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File Merge

P: n/a
I'm writing an application that requires an "intelligent merge" of 2
files. That is, equal data has a "preferred source" that I want to
write out. What I have works, I believe, but it seems horribly
cumbersome (having to set the input variables to ""...). Is there a
better way? TIA

while ((!feof(wf3)) || (!feof(wf1)))
{
if (!feof(wf1))
{
strcpy(WDBRec, "");
if (fgets(WDBRec, sizeof(WDBRec), wf1) != NULL)
nic++;
}
if (!feof(wf3))
{
strcpy(DBERec, "");
if (fgets(DBERec, sizeof(DBERec), wf3) != NULL)
bic++;
}
dbeBib = atoi(copy(DBERec, 1, 5));
wdbBib = atoi(copy(WDBRec, 1, 5));
if (wdbBib == dbeBib) // records match - defer to old data
{
if (dbeBib > 0)
{
writeToDBE(DBERec); buc++;
}
}
if (wdbBib < dbeBib) // work file data is new - write it
{
if (wdbBib > 0)
{
writeToDBE(WDBRec); nuc++;
}
else
{
if (dbeBib > 0)
{
writeToDBE(DBERec); buc++;
}
}
}
if (wdbBib > dbeBib)// prevailing old data - write it out
{
if (dbeBib > 0)
{
writeToDBE(DBERec); buc++;
}
}
} // while
Nov 15 '05 #1
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14 Replies


P: n/a
Hi,
I'm writing an application that requires an "intelligent merge" of
2 files. That is, equal data has a "preferred source" that I want to
write out. What I have works, I believe, but it seems horribly
cumbersome (having to set the input variables to ""...). Is there a
better way? TIA

while ((!feof(wf3)) || (!feof(wf1)))
{
if (!feof(wf1))
{
strcpy(WDBRec, "");
if (fgets(WDBRec, sizeof(WDBRec), wf1) != NULL)
nic++;
}
[snipped]

Firstly: your indentation has some room for improvement. Secondly, you are
inconsistent with your syntax of single-line if bodies. But here is my
actual reply:

Assuming you are not working with UNICODE, you can simplify

strcpy(WDBRec, "");

to

WDBRec[0] = '\0';

The code doesn't look that cumbersome. You could rewrite it, which may make
it a little bit more straight foreward:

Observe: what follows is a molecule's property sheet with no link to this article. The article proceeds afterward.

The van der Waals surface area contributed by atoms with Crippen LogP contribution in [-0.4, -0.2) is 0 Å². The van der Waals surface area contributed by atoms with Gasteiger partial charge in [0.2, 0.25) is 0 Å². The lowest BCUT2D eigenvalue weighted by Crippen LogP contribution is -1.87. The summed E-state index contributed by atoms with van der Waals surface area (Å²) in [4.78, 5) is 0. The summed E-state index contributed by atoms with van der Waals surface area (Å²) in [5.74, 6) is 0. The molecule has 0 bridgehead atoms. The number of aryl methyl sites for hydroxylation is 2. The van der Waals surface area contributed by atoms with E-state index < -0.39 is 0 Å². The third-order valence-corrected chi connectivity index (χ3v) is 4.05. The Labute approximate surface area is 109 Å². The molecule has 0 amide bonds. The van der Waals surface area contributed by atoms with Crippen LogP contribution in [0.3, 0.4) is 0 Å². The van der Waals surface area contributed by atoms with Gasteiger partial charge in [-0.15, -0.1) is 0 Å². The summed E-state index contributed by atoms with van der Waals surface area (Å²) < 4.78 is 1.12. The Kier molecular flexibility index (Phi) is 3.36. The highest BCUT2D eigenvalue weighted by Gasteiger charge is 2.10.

if (fgets(WDBRec, sizeof(WDBRec), wfl) != NULL)
{
nic++;
wdbBib = atoi(copy(WDBRec, 1, 5));
}
else
{
wdbBib = 0;
}

Somewhere further down in your code you use:
if (wdbBib > 0)
{
writeToDBE(WDBRec); nuc++;
}


This will take care of not writing out an invalid string (because WDBRec
will still contain the previous value).

I might have left some loose ties, but this should help you along.

Good luck!

--
Martijn
http://www.sereneconcepts.nl
Nov 15 '05 #2

P: n/a
Martijn wrote:
.... snip ...
Firstly: your indentation has some room for improvement.
Secondly, you are inconsistent with your syntax of single-line
if bodies. But here is my actual reply:


His indentation was fine here. This indicates that indentation
swallowing is taking place somewhere on the path to you, but not to
me. It could be your newsreader, which appears to be a Microsoft
execresence.

You neglected to attribute the portion you quoted. Please don't do
that.

--
Chuck F (cb********@yahoo.com) (cb********@worldnet.att.net)
Available for consulting/temporary embedded and systems.
<http://cbfalconer.home.att.net> USE worldnet address!
Nov 15 '05 #3

P: n/a
On Fri, 05 Aug 2005 07:59:58 GMT, CBFalconer
<cb********@yahoo.com> wrote:
Martijn wrote:

... snip ...

Firstly: your indentation has some room for improvement.
Secondly, you are inconsistent with your syntax of single-line
if bodies. But here is my actual reply:


His indentation was fine here. This indicates that indentation
swallowing is taking place somewhere on the path to you, but not to
me. It could be your newsreader, which appears to be a Microsoft
execresence.


The original used tabs. Nasty things, they can expand to any number of
spaces including none depending on the system (for me they expanded to 8
spaces, which is excessive but just bearable in that example).

Chris C
Nov 15 '05 #4

P: n/a
Michael R. Copeland wrote:
I'm writing an application that requires an "intelligent merge" of 2
files. That is, equal data has a "preferred source" that I want to
write out. What I have works, I believe, but it seems horribly
cumbersome (having to set the input variables to ""...). Is there a
better way? TIA

while ((!feof(wf3)) || (!feof(wf1)))
This is the wrong way to check for end-of-file. Please
see Question 12.2 in the comp.lang.c Frequently Asked Questions
(FAQ) list at

http://www.eskimo.com/~scs/C-faq/top.html
{
if (!feof(wf1))
Ditto.
{
strcpy(WDBRec, "");
This looks pointless. You're about to overwrite the contents
of WDBRec by using fgets() on it, so why do you care what's in it